"You give me a beer treat lah, I give you the system." Yah, sure, exchanging goods worth a few hundreds, or even thousand dollars for a couple of beer. Alarm bells started to sound in my head, and I quickly waved away, "No, sorry, I don't want that."

"You treat me to beer only, don't want?" "Sorry no. Thanks." With that, the green light came on at the same time, and we both went our separate ways.

Reflecting on this incident, any of the following scenarios is possible:
- It is a scam, cheating someone of maybe a hundred or two on beer money in exchange for faulty goods.
- The goods are stolen goods.
- The employee really hates the employer to his guts and took the opportunity of a big delivery to make some fast bucks, before going MIA from the employer.

All of the above cases involves illegal acts, which I believe is happening everyday around Singapore. The alarming thing is that manner in which people (or victims) are being approached now, openly and without fear. Does this show how desparate the guy is now? What are the fundamental reasons for such desparate behaviour? Food for though, my friend.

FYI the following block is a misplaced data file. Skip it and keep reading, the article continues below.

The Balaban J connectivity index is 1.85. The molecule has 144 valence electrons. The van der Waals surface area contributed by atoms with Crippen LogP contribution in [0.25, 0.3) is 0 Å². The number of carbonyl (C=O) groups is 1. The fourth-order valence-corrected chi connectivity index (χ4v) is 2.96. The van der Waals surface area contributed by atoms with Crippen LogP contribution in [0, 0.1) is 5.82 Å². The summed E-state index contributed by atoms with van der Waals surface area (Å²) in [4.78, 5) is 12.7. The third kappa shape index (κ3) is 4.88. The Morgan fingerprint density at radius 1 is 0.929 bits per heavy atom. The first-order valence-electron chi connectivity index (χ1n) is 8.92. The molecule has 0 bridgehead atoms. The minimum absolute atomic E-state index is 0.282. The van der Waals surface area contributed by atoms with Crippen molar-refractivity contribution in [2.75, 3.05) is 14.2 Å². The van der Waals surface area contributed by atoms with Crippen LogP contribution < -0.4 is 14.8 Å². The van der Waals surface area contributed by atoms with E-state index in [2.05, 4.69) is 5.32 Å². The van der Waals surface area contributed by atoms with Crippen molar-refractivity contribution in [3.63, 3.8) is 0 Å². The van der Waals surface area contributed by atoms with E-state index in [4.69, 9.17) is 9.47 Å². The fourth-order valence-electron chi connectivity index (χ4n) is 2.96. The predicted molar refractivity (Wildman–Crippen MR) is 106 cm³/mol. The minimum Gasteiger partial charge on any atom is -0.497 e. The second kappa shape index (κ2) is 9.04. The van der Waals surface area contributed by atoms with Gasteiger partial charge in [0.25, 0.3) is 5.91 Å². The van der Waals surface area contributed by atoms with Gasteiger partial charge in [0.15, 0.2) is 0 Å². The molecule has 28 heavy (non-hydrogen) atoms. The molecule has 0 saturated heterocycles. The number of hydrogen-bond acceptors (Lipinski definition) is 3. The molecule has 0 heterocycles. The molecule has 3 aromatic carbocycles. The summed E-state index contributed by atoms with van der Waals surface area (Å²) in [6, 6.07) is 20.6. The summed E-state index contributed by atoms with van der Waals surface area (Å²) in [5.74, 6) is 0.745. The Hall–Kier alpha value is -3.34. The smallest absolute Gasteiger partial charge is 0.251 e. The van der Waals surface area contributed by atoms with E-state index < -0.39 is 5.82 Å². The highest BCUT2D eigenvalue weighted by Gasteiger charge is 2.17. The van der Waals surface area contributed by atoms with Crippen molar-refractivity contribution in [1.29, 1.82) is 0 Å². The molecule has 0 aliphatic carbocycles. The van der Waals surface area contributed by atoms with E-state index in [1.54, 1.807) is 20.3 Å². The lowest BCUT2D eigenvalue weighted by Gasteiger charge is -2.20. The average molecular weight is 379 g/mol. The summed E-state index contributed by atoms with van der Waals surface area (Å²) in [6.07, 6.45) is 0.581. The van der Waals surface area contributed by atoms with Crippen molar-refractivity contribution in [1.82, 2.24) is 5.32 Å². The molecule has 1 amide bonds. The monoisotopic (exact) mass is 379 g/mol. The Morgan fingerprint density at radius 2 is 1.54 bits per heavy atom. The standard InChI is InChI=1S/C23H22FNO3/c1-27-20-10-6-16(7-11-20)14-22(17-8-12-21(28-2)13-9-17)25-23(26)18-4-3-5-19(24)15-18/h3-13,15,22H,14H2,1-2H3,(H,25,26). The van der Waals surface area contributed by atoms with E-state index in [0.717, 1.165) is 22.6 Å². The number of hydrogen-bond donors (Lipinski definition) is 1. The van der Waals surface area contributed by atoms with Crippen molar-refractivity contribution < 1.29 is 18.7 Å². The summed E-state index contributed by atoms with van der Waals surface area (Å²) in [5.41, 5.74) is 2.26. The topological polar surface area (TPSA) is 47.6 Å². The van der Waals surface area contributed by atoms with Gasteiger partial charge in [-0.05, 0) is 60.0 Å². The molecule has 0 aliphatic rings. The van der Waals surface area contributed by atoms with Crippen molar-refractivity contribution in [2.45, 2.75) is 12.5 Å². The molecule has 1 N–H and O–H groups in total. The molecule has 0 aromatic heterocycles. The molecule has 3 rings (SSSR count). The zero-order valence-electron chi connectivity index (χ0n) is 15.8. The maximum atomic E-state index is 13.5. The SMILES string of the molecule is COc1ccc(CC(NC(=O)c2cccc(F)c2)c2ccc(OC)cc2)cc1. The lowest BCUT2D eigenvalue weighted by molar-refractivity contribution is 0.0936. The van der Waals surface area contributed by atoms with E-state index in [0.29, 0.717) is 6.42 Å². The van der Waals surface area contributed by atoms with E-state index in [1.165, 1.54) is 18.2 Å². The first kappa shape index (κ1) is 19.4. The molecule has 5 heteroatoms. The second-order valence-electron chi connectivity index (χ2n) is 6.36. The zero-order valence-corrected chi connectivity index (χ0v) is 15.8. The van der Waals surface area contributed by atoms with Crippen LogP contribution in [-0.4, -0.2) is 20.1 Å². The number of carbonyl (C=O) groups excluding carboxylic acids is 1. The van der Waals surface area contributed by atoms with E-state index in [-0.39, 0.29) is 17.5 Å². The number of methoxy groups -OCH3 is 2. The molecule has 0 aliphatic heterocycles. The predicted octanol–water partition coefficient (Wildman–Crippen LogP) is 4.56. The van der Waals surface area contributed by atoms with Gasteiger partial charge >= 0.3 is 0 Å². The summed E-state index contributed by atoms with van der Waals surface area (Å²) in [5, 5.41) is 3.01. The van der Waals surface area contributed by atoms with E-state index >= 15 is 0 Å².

Wednesday, July 26, 2006

Are you prepared?

You might think that living in Singapore is reasonably comfortable, with the basic needs available within your reach: cheap food, cheap electricity, clean water.

Think again. If you did not already know, there is now a growing awareness of a Crisis (with a capital 'C') that started with renowned individual in the United States (include geologists, a Presidential Advisor, and even one Vice President). This is known as the Peak Oil Crisis.

Find out more about how this will impact your life in Singapore at SingaporePeakOil.

I have also started my own little peak oil related blog at We are not prepared....

Monday, July 24, 2006

Is it really so scary?

I got interested in local politics during the recent General Elections, interested enough for me to spend hours of my free time to read up numerous blogs, search through the various Acts, comb through the Parliamentary reports, devour a book or two and attend a number of Open House Sessions at the Workers' Party headquarters at Syed Alwi Road.